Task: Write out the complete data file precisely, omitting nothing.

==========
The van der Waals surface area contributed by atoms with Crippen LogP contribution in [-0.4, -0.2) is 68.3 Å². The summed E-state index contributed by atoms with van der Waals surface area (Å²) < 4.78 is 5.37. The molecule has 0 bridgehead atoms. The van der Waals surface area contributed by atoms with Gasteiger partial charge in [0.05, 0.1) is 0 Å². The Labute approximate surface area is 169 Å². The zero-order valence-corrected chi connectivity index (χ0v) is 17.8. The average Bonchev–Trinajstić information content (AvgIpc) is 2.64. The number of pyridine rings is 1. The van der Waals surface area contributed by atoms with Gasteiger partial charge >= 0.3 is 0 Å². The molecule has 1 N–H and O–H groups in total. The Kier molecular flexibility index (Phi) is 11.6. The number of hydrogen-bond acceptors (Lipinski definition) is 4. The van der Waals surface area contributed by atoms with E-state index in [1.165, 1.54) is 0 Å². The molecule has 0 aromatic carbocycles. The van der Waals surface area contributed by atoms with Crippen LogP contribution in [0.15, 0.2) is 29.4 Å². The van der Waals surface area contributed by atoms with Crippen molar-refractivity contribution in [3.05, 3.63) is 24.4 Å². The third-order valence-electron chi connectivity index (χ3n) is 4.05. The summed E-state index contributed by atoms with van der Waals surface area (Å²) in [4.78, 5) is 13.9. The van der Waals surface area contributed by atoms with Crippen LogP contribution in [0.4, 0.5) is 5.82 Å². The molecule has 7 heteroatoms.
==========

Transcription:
The van der Waals surface area contributed by atoms with Crippen LogP contribution in [-0.4, -0.2) is 68.3 Å². The summed E-state index contributed by atoms with van der Waals surface area (Å²) < 4.78 is 5.37. The molecule has 0 bridgehead atoms. The van der Waals surface area contributed by atoms with Gasteiger partial charge in [0.05, 0.1) is 0 Å². The Labute approximate surface area is 169 Å². The zero-order valence-corrected chi connectivity index (χ0v) is 17.8. The average Bonchev–Trinajstić information content (AvgIpc) is 2.64. The number of pyridine rings is 1. The van der Waals surface area contributed by atoms with Gasteiger partial charge >= 0.3 is 0 Å². The molecule has 1 N–H and O–H groups in total. The Kier molecular flexibility index (Phi) is 11.6. The number of hydrogen-bond acceptors (Lipinski definition) is 4. The van der Waals surface area contributed by atoms with E-state index in [1.165, 1.54) is 0 Å². The molecule has 0 aromatic carbocycles. The van der Waals surface area contributed by atoms with Crippen LogP contribution in [0.15, 0.2) is 29.4 Å². The van der Waals surface area contributed by atoms with Crippen molar-refractivity contribution in [3.05, 3.63) is 24.4 Å². The third-order valence-electron chi connectivity index (χ3n) is 4.05. The summed E-state index contributed by atoms with van der Waals surface area (Å²) in [4.78, 5) is 13.9. The van der Waals surface area contributed by atoms with Crippen LogP contribution in [0.4, 0.5) is 5.82 Å². The molecule has 7 heteroatoms.